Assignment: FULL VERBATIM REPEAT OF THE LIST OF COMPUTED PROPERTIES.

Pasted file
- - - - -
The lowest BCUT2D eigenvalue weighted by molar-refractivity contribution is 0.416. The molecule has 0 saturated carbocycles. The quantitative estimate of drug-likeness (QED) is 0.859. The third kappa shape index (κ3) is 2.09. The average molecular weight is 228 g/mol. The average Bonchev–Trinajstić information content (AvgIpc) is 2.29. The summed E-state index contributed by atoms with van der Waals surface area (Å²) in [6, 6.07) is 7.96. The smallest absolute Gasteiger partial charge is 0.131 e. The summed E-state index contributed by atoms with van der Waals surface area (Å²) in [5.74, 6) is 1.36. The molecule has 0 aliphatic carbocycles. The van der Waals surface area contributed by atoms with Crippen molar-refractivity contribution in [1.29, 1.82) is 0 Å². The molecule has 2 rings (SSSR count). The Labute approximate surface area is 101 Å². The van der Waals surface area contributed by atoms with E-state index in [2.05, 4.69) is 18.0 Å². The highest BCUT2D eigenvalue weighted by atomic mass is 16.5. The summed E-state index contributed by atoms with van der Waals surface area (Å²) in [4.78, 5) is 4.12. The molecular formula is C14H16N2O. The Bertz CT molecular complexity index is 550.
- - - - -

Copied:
The lowest BCUT2D eigenvalue weighted by molar-refractivity contribution is 0.416. The molecule has 0 saturated carbocycles. The quantitative estimate of drug-likeness (QED) is 0.859. The third kappa shape index (κ3) is 2.09. The average molecular weight is 228 g/mol. The average Bonchev–Trinajstić information content (AvgIpc) is 2.29. The summed E-state index contributed by atoms with van der Waals surface area (Å²) in [6, 6.07) is 7.96. The smallest absolute Gasteiger partial charge is 0.131 e. The summed E-state index contributed by atoms with van der Waals surface area (Å²) in [5.74, 6) is 1.36. The molecule has 0 aliphatic carbocycles. The van der Waals surface area contributed by atoms with Crippen molar-refractivity contribution in [1.29, 1.82) is 0 Å². The molecule has 2 rings (SSSR count). The Labute approximate surface area is 101 Å². The van der Waals surface area contributed by atoms with E-state index in [2.05, 4.69) is 18.0 Å². The highest BCUT2D eigenvalue weighted by atomic mass is 16.5. The summed E-state index contributed by atoms with van der Waals surface area (Å²) in [4.78, 5) is 4.12. The molecular formula is C14H16N2O. The Bertz CT molecular complexity index is 550.